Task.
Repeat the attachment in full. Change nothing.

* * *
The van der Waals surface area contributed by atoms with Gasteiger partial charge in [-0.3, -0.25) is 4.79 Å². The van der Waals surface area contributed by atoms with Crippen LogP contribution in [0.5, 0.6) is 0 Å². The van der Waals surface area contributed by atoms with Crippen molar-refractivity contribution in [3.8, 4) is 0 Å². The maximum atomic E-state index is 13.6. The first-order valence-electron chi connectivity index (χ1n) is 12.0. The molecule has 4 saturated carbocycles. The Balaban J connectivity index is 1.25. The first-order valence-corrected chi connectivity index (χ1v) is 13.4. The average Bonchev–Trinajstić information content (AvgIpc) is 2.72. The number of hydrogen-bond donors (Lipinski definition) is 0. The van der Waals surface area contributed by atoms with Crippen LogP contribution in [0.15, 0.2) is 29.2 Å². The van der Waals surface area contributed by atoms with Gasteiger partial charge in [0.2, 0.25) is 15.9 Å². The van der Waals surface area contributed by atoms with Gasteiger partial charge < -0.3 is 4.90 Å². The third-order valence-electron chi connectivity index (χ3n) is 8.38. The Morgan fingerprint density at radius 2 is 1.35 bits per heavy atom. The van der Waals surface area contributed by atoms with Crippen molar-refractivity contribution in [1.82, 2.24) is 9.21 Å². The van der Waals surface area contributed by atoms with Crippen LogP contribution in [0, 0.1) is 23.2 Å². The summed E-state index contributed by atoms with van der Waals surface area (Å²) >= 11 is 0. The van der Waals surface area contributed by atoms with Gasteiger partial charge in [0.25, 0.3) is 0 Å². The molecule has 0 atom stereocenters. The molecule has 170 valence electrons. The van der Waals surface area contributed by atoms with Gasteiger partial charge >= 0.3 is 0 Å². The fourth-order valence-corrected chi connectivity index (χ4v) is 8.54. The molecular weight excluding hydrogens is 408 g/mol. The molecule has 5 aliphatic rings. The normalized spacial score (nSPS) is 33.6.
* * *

The van der Waals surface area contributed by atoms with Gasteiger partial charge in [-0.3, -0.25) is 4.79 Å². The van der Waals surface area contributed by atoms with Crippen LogP contribution in [0.5, 0.6) is 0 Å². The van der Waals surface area contributed by atoms with Crippen molar-refractivity contribution in [3.8, 4) is 0 Å². The maximum atomic E-state index is 13.6. The first-order valence-electron chi connectivity index (χ1n) is 12.0. The molecule has 4 saturated carbocycles. The Balaban J connectivity index is 1.25. The first-order valence-corrected chi connectivity index (χ1v) is 13.4. The average Bonchev–Trinajstić information content (AvgIpc) is 2.72. The number of hydrogen-bond donors (Lipinski definition) is 0. The van der Waals surface area contributed by atoms with Crippen LogP contribution in [0.15, 0.2) is 29.2 Å². The van der Waals surface area contributed by atoms with Gasteiger partial charge in [0.2, 0.25) is 15.9 Å². The van der Waals surface area contributed by atoms with Gasteiger partial charge < -0.3 is 4.90 Å². The third-order valence-electron chi connectivity index (χ3n) is 8.38. The Morgan fingerprint density at radius 2 is 1.35 bits per heavy atom. The van der Waals surface area contributed by atoms with Crippen molar-refractivity contribution in [1.82, 2.24) is 9.21 Å². The van der Waals surface area contributed by atoms with Crippen LogP contribution in [0, 0.1) is 23.2 Å². The summed E-state index contributed by atoms with van der Waals surface area (Å²) >= 11 is 0. The van der Waals surface area contributed by atoms with Gasteiger partial charge in [0.25, 0.3) is 0 Å². The molecule has 0 atom stereocenters. The molecule has 170 valence electrons. The van der Waals surface area contributed by atoms with Gasteiger partial charge >= 0.3 is 0 Å². The fourth-order valence-corrected chi connectivity index (χ4v) is 8.54. The molecular weight excluding hydrogens is 408 g/mol. The molecule has 5 aliphatic rings. The normalized spacial score (nSPS) is 33.6.